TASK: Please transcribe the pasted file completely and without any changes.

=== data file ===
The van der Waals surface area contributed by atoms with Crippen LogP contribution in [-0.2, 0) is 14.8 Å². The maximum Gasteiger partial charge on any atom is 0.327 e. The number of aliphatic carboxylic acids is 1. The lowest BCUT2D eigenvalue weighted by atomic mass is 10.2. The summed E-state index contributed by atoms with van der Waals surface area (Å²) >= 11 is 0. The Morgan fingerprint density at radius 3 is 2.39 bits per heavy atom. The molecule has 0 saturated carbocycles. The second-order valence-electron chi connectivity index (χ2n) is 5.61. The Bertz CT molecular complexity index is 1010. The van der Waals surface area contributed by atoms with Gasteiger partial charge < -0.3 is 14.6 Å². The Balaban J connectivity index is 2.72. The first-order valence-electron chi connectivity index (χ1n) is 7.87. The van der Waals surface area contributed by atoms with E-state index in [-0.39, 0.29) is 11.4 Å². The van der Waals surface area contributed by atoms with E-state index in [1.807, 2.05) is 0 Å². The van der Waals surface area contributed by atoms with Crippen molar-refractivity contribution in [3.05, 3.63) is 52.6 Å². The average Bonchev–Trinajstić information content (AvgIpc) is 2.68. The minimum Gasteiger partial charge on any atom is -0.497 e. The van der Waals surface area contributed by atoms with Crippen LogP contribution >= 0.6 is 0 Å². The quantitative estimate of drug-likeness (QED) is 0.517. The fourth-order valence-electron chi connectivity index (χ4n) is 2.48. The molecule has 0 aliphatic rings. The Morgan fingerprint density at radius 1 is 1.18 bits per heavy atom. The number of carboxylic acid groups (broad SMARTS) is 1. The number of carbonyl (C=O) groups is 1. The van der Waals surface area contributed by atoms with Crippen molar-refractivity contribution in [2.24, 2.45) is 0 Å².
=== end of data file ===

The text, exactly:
The van der Waals surface area contributed by atoms with Crippen LogP contribution in [-0.2, 0) is 14.8 Å². The maximum Gasteiger partial charge on any atom is 0.327 e. The number of aliphatic carboxylic acids is 1. The lowest BCUT2D eigenvalue weighted by atomic mass is 10.2. The summed E-state index contributed by atoms with van der Waals surface area (Å²) >= 11 is 0. The Morgan fingerprint density at radius 3 is 2.39 bits per heavy atom. The molecule has 0 saturated carbocycles. The second-order valence-electron chi connectivity index (χ2n) is 5.61. The Bertz CT molecular complexity index is 1010. The van der Waals surface area contributed by atoms with Gasteiger partial charge < -0.3 is 14.6 Å². The Balaban J connectivity index is 2.72. The first-order valence-electron chi connectivity index (χ1n) is 7.87. The van der Waals surface area contributed by atoms with E-state index in [-0.39, 0.29) is 11.4 Å². The van der Waals surface area contributed by atoms with E-state index in [1.807, 2.05) is 0 Å². The van der Waals surface area contributed by atoms with Crippen molar-refractivity contribution in [3.05, 3.63) is 52.6 Å². The average Bonchev–Trinajstić information content (AvgIpc) is 2.68. The minimum Gasteiger partial charge on any atom is -0.497 e. The van der Waals surface area contributed by atoms with Crippen LogP contribution >= 0.6 is 0 Å². The quantitative estimate of drug-likeness (QED) is 0.517. The fourth-order valence-electron chi connectivity index (χ4n) is 2.48. The molecule has 0 aliphatic rings. The Morgan fingerprint density at radius 1 is 1.18 bits per heavy atom. The number of carboxylic acid groups (broad SMARTS) is 1. The number of carbonyl (C=O) groups is 1. The van der Waals surface area contributed by atoms with Crippen molar-refractivity contribution in [2.24, 2.45) is 0 Å².